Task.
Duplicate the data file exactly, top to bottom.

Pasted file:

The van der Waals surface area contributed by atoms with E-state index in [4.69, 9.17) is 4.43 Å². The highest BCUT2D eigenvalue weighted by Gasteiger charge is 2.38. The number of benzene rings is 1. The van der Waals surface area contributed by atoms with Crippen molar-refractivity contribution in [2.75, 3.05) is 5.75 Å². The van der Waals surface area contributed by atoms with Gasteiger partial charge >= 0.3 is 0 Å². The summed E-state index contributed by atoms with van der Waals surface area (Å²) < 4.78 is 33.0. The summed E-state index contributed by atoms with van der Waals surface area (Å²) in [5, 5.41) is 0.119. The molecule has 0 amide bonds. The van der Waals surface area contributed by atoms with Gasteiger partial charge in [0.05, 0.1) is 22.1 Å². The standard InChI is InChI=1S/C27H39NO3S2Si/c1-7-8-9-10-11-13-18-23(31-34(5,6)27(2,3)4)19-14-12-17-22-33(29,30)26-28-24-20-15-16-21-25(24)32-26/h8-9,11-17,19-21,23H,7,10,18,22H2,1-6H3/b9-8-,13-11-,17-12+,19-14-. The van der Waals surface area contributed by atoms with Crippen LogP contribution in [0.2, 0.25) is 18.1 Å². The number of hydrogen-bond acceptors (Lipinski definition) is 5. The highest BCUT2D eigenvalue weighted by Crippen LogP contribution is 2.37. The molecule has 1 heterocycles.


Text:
The van der Waals surface area contributed by atoms with E-state index in [4.69, 9.17) is 4.43 Å². The highest BCUT2D eigenvalue weighted by Gasteiger charge is 2.38. The number of benzene rings is 1. The van der Waals surface area contributed by atoms with Crippen molar-refractivity contribution in [2.75, 3.05) is 5.75 Å². The van der Waals surface area contributed by atoms with Gasteiger partial charge >= 0.3 is 0 Å². The summed E-state index contributed by atoms with van der Waals surface area (Å²) < 4.78 is 33.0. The summed E-state index contributed by atoms with van der Waals surface area (Å²) in [5, 5.41) is 0.119. The molecule has 0 amide bonds. The van der Waals surface area contributed by atoms with Gasteiger partial charge in [0.05, 0.1) is 22.1 Å². The standard InChI is InChI=1S/C27H39NO3S2Si/c1-7-8-9-10-11-13-18-23(31-34(5,6)27(2,3)4)19-14-12-17-22-33(29,30)26-28-24-20-15-16-21-25(24)32-26/h8-9,11-17,19-21,23H,7,10,18,22H2,1-6H3/b9-8-,13-11-,17-12+,19-14-. The van der Waals surface area contributed by atoms with Crippen LogP contribution in [0.2, 0.25) is 18.1 Å². The number of hydrogen-bond acceptors (Lipinski definition) is 5. The highest BCUT2D eigenvalue weighted by Crippen LogP contribution is 2.37. The molecule has 1 heterocycles.